If you have violated an immigration or any other law and are inadmissible, you will need to apply for an Immigration waiver. A waiver is a pardon granted for a specific violation by the United States Citizenship and Immigration Services. There are different types of waivers, including waivers of inadmissibility and waivers of deportability. A person not eligible to be admitted into the United States or to adjust his/her status may obtain waiver of inadmissibility. Waivers usually require the applicant to demonstrate extreme hardship to a US citizen or permanent resident spouse or parent.
Failure to possess required documentation such as green cards, US passports or visas
Health-related grounds such as communicable diseases, and behavioral disorders
Certain criminal grounds such as crimes involving "moral turpitude," controlled substances, prostitution and other serious offenses
Immigration fraud or misrepresentation
Membership in a totalitarian party
Unlawful presence in the US
Certain grounds of inadmissibility if filed by a Temporarily Protected Status applicant
Inadmissibility based on prior removal or unlawful presence after prior immigration violations (HRIFA and NACARA applicants)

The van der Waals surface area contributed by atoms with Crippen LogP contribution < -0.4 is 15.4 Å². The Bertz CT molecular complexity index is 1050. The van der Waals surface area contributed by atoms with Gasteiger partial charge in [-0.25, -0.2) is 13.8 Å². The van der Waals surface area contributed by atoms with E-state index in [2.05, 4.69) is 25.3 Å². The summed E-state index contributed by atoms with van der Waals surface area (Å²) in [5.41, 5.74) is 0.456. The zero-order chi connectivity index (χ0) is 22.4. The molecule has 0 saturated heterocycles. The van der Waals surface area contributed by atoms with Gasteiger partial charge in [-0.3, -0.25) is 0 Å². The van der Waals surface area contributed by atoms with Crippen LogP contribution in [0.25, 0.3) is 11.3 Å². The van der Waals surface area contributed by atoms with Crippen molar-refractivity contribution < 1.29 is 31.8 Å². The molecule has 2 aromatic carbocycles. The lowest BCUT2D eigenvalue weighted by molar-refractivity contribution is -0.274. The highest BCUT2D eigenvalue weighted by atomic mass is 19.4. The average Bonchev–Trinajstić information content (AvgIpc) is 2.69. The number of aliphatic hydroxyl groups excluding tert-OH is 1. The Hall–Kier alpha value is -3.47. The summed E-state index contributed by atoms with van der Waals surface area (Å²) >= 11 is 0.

Unlawful presence after a prior immigration violation (VAWA self-petitioner)
Likelihood to become a public charge - in jail, on welfare
Persons previously deported, may also be eligible to obtain a waiver, and apply for Permission to Reapply for Admission.
Since waivers are hard to obtain, excellent case preparation is essential. Our attorneys have the right expertise and experience to prepare your waiver case.
Get started with your Immigration Waiver right away by calling Dalbir Singh and Associates, PC at 212-428-2000. Our New York City office is conveniently located in the Financial District, at 40 Wall Street, Floor 25, New York, NY 10005. We’re open five days a week.
Meet one of our immigration attorneys today and get answers to your immigration questions.
✔️ Learn more about your Form I-864, Affidavit of Support, responsibilities:
USCIS Acting Director Ken Cuccinelli toured the Southwest border by helicopter, courtesy of U.S. Customs and Border Protection, to learn more about their air and marine operations. Acting Director Cuccinelli has been meeting with Department of Homeland Security partners to discuss how we work together to address the border crisis.
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